Female artists having been given a much-deserved dose of recognition in recent years, with major galleries celebrating a whole host of overlooked artists, and it is female artists that have provided many of the top lots in Tennants Auctioneers’ Modern and Contemporary Art Sale on 19th June. Highlights include Mary Fedden’s ‘Redcliffe Road’ from 1946 (estimate: £6,000-8,000 plus buyer’s premium). The painting depicts a still life of a jug of flowers and pottery zebra sitting on a windowsill and was previously exhibited at the Royal West of England Academy.
The floral theme continues with two still lifes by Dorothea Sharp, known for her naturalistic studies of children and landscapes. Her ‘Still life of Summer flowers in a white glazed jug’ and ‘Dahlias in a vase’ are both offered with an estimate of £5,000-8,000 apiece, and a limited-edition lithograph by Dame Elizabeth Blackadder of ‘Arum Lilies’ is offered with an estimate of £500-700.
Also of interest is ‘Man Thinning Turnips’ by the much-loved Cumbrian artist Sheila Fell (estimate: £2,500-4,000). The subject matter, very characteristic of the artist, depicts two figures toiling in an open landscape. The figures’ stance and earthy tones cause them to become part of the landscape itself. Fell had an almost unique ability to convey the emotion inherent in a landscape; not just the landscape itself, but the impact it has on you.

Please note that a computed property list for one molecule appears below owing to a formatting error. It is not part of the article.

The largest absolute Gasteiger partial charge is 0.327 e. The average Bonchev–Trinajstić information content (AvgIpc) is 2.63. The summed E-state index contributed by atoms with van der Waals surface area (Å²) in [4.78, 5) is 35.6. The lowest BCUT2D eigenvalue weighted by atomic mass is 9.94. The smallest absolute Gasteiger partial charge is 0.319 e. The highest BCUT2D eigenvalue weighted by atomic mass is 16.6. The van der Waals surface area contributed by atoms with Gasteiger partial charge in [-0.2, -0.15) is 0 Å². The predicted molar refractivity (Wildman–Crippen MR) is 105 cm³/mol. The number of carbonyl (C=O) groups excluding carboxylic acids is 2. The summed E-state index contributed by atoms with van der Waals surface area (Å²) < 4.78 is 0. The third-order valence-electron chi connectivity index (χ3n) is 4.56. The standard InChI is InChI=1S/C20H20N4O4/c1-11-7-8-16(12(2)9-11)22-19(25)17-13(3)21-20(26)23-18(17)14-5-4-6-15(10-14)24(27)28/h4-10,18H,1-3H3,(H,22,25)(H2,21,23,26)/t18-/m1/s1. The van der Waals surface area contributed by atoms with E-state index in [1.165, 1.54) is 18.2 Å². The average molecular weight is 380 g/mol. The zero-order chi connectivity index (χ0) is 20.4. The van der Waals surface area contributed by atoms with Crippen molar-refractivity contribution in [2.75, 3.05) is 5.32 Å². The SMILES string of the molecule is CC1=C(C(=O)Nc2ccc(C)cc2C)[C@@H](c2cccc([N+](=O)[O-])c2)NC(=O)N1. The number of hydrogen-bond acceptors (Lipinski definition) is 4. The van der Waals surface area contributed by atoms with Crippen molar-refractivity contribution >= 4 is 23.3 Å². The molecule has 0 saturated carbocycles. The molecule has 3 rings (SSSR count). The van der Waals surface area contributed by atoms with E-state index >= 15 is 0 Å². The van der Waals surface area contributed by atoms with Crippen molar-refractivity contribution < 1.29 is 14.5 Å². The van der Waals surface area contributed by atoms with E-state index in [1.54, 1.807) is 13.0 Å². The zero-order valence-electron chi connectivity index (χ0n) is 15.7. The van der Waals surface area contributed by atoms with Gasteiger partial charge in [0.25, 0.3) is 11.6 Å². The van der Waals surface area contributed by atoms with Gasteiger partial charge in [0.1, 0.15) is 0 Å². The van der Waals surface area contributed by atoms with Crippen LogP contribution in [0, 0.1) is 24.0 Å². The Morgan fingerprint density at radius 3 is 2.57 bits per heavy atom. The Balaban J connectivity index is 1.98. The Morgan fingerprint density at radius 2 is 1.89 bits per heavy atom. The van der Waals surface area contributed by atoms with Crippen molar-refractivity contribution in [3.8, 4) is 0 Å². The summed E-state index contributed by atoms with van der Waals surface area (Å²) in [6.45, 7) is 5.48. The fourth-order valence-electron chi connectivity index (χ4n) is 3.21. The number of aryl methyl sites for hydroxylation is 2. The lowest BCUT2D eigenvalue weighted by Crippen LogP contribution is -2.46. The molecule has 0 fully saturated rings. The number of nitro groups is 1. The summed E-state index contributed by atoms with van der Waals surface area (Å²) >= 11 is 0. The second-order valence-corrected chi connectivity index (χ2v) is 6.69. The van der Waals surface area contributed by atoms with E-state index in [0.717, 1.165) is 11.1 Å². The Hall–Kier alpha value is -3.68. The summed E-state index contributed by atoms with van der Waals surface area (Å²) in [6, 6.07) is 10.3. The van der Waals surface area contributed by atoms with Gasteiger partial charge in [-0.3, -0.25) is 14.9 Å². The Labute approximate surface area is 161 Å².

The top lot of the sale, however, is Bob Dylan’s ‘The Drawn Blank Series’ of prints made in 2014. The set of eight giclee prints are offered with an estimate of £7,000-10,000. Bob Dylan, who has just celebrated his 80th birthday, made his first foray into art publishing with his ‘Drawn Blank Series’ in 2008, in which he reimagined sketches he made whilst touring America, Europe and Asia between 1989 and 1992.
Northern Art is well represented with three paintings by Leeds artist Joash Woodrow. Woodrow was reclusive and painted just for himself. His work, which comprised some 700 paintings and 3,000 drawings was discovered by his brother following a fire at the artist’s house. Indeed, it is a portrait of his brother, Saul Woodrow, which leads the trio of paintings with an estimate of £5,000-7,000. The portrait is joined by ‘White Buildings, Black Chimney’ (estimate: £4,000-6,000) and ‘Four Figures in Historical Costume’ (estimate: £2,000-3,000). Also on offer in the sale are two works by Pennine artist Peter Brook, ‘Bolton Bridge’ (estimate: £2,000-3,000) and ‘Last of the Snow’ (estimate: £1,200-1,800), and Geoffrey Woolsey Birks’ ‘Chimney Forrest’ (estimate: £2,000-3,000).
A small collection of framed textiles in the sale, designed by the likes of Pablo Picasso, Marc Chagall and Joan Miro, are the result of an extraordinary collaboration between artists and textile designers that flourished from the 1940s to 1960s. The textile industry needed a much-needed boost in Post-War Britain, and large-scale modern housing developments created a need for bright, modern, affordable textiles. The answer was for leading artists of the era to create designs for textile manufacturers, which also served as a way of creating cutting edge art for the masses. Highlights of the collection include Pablo Picasso’s ‘Harlequin’, designed in 1963 for Bloomcraft, Marc Chagall’s ‘Les Amoureaux’, designed in 1955 for Fuller Fabrics, and John Piper’s ‘Northern Cathedral’, designed in 1960 for Arthur Sanderson & Sons Ltd. Estimates for the 12-lot strong collection start at £100-200.